The reason I brought up Corrupt is that it is a tricky case. The ability says you gain life equal to the damage you dealt. Which means that if the creature has a prevention effect that prevents 2 damage, then you'll only end up gaining # of swamps - 2 life. The problem is, without the ability to define variables and more complicated control structures in your card code, you'll never be able to capture that fact. For example, if you look at firemox's xml code, you'll see they basically tried to write a mini programming language in XML, with loops and conditions and stuff. Now would you want to program in that, or a true programming language?

Gando the Wandering Fool said...

Well obviously only someone entirely unversed in coding would prefer a psuedo language to an actual language given all other factors being equal, however I can see why someone would make a hybrid syntax using xml. I dont agree with that approach but I can see its validity.

Now about the case of Corrupt...correct me if I am wrong but there is a further limitation in that you only gain life = to the lethal damage dealt with Drain Life (and soul burn too.) So yet another case of something tricky. I think you need to be careful not to modify the plain text to the extent that its neither plain to read nor text. If you adding the capability of functions and variables to the DATA portion I think you will run into problems down the road where someone wants to add a card and cant because like now the part of the card functionality they want is obscure to them.

If instead you have special cases in the code that react to keyword declaratives in the card text such as "Protection" that triggers a function to check when said item is targeted whether such a target is legal (because it is protected from the controller ability of the effect) (corrupt vs white knight) or whether it is dealt any damage at all (pestilence activation vs white knight) you get the best of both worlds...modularity (separation of data and code too) and perfect functionality.

The way Im viewing Declaritive Plain Text coding for cards is modeling them after objects in javascript where whatever method/variable you want it is declared as a member of the object and then is globally available to your application through the object. I think I mentioned this briedly in an earlier post.

So you have card data (maybe formed by the user, maybe not) in plain text...and a parser engine (the card builder lets say) and the rules engine which takes what is made in the card builder and applies that to the game being played.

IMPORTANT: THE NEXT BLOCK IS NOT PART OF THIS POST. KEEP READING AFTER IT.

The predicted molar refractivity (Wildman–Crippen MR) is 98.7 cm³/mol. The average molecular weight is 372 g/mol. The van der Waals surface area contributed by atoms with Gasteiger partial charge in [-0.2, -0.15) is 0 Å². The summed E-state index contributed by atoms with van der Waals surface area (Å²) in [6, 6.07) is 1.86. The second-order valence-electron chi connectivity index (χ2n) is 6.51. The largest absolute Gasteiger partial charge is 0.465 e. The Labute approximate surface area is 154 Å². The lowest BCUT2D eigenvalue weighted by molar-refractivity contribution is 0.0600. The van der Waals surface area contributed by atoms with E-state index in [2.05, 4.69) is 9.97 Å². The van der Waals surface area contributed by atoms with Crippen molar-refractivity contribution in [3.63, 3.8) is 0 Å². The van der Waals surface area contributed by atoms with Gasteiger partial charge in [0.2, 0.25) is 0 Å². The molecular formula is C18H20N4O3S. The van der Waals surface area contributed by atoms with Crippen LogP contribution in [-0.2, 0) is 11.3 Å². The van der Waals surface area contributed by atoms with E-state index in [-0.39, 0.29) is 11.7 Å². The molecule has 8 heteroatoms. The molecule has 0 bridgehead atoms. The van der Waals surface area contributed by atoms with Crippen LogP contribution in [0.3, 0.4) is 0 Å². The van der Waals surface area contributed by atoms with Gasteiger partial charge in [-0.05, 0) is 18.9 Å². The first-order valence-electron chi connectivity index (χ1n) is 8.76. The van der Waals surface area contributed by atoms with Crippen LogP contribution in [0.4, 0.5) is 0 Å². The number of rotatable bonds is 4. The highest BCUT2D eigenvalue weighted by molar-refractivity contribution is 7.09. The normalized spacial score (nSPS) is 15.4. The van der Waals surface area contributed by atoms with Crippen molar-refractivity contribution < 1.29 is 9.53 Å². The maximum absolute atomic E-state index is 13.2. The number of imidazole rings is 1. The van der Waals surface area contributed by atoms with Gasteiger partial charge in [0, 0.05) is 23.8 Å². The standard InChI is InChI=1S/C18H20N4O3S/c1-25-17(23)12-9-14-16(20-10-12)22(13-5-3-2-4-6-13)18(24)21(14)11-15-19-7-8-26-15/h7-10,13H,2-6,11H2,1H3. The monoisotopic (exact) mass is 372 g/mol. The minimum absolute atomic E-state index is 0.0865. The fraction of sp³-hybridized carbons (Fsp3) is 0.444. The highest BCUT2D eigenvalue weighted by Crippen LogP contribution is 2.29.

The process of assigning variables starts in the data obviously...continues in the card builder and then ends in the rules engine which is the final arbiter of what use that information is given.

Im rambling a little because Im tired but I think my idea here is fairly robust if wordy.

And no I dont feel picked upon...Im used to being wrong :P or thought wrong at anyrate. Everyone in my family is knowledgable, has an opinion and knows better than anyone else about everything. :D... I recognize my lack of expertise here but think I have something to contribute nonetheless.

Anonymous said...

Well obviously only someone entirely unversed in coding would prefer a psuedo language to an actual language given all other factors being equal,

I disagree. XML code is difficult to read and follow, where as a simple language with loops and variables would be much easier to read and write. For example, here is Corrupt in firemox:

And here is Corrupt in Incantus:

I bet you a non programmer would be able to understand (and write) the scripting language version. (Note - the version in firemox is incorrect as well, since it doesn't account for the amount of damage you actually deal)

I think what you propose is exactly what Incantus does, and is only possible in a dynamic language. For example, almost all the actions you would want to take are defined in the Player class (such as player.add_mana, player.choose_from_zone, etc) and the Permanent class (card.move_to, card.add_counters), which can be called from the card code.

I think the way to do this in MTGForge is to take the same approach, figuring out the atomic actions necessary to build any card, and then exporting them to a java based scripting language (such as groovy -, or even python on java -